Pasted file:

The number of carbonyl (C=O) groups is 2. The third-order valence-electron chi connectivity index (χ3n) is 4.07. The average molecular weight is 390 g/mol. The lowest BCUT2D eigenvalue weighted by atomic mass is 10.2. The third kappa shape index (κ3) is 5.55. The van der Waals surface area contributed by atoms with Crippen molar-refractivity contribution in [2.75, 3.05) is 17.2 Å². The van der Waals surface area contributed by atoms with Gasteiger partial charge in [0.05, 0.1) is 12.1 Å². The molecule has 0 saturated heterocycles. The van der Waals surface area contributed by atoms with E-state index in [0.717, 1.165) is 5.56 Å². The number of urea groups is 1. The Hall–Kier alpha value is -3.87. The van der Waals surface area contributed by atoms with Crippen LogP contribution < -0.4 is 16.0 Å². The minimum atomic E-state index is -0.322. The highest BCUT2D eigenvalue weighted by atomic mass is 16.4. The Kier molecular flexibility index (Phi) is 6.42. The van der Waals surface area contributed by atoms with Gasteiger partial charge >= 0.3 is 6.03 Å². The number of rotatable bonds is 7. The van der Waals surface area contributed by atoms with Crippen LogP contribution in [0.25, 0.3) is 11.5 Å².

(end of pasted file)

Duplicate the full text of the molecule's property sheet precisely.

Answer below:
The number of carbonyl (C=O) groups is 2. The third-order valence-electron chi connectivity index (χ3n) is 4.07. The average molecular weight is 390 g/mol. The lowest BCUT2D eigenvalue weighted by atomic mass is 10.2. The third kappa shape index (κ3) is 5.55. The van der Waals surface area contributed by atoms with Crippen molar-refractivity contribution in [2.75, 3.05) is 17.2 Å². The van der Waals surface area contributed by atoms with Gasteiger partial charge in [0.05, 0.1) is 12.1 Å². The molecule has 0 saturated heterocycles. The van der Waals surface area contributed by atoms with E-state index in [0.717, 1.165) is 5.56 Å². The number of urea groups is 1. The Hall–Kier alpha value is -3.87. The van der Waals surface area contributed by atoms with Crippen LogP contribution < -0.4 is 16.0 Å². The minimum atomic E-state index is -0.322. The highest BCUT2D eigenvalue weighted by atomic mass is 16.4. The Kier molecular flexibility index (Phi) is 6.42. The van der Waals surface area contributed by atoms with Gasteiger partial charge >= 0.3 is 6.03 Å². The number of rotatable bonds is 7. The van der Waals surface area contributed by atoms with Crippen LogP contribution in [0.25, 0.3) is 11.5 Å².